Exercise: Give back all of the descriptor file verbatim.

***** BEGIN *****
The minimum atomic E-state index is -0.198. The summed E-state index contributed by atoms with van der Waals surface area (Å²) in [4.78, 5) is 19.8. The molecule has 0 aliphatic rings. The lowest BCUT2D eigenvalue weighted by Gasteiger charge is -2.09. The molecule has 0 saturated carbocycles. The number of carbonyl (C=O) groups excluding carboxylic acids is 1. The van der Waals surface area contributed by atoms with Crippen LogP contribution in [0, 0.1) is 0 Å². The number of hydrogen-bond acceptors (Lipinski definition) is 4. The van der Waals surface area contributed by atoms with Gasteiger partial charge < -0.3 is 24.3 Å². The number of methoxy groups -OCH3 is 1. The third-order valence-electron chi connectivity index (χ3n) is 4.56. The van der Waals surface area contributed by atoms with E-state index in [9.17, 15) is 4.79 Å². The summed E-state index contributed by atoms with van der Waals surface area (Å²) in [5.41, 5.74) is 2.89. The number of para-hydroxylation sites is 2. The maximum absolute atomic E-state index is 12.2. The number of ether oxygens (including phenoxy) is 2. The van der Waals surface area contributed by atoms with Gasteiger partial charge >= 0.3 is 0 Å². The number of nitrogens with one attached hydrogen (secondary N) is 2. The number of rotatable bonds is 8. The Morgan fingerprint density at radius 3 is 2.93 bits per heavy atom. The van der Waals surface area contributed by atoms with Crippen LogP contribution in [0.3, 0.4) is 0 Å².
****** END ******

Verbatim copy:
The minimum atomic E-state index is -0.198. The summed E-state index contributed by atoms with van der Waals surface area (Å²) in [4.78, 5) is 19.8. The molecule has 0 aliphatic rings. The lowest BCUT2D eigenvalue weighted by Gasteiger charge is -2.09. The molecule has 0 saturated carbocycles. The number of carbonyl (C=O) groups excluding carboxylic acids is 1. The van der Waals surface area contributed by atoms with Crippen LogP contribution in [0, 0.1) is 0 Å². The number of hydrogen-bond acceptors (Lipinski definition) is 4. The van der Waals surface area contributed by atoms with Gasteiger partial charge < -0.3 is 24.3 Å². The number of methoxy groups -OCH3 is 1. The third-order valence-electron chi connectivity index (χ3n) is 4.56. The van der Waals surface area contributed by atoms with E-state index in [9.17, 15) is 4.79 Å². The summed E-state index contributed by atoms with van der Waals surface area (Å²) in [5.41, 5.74) is 2.89. The number of para-hydroxylation sites is 2. The maximum absolute atomic E-state index is 12.2. The number of ether oxygens (including phenoxy) is 2. The van der Waals surface area contributed by atoms with Gasteiger partial charge >= 0.3 is 0 Å². The number of nitrogens with one attached hydrogen (secondary N) is 2. The number of rotatable bonds is 8. The Morgan fingerprint density at radius 3 is 2.93 bits per heavy atom. The van der Waals surface area contributed by atoms with Crippen LogP contribution in [0.3, 0.4) is 0 Å².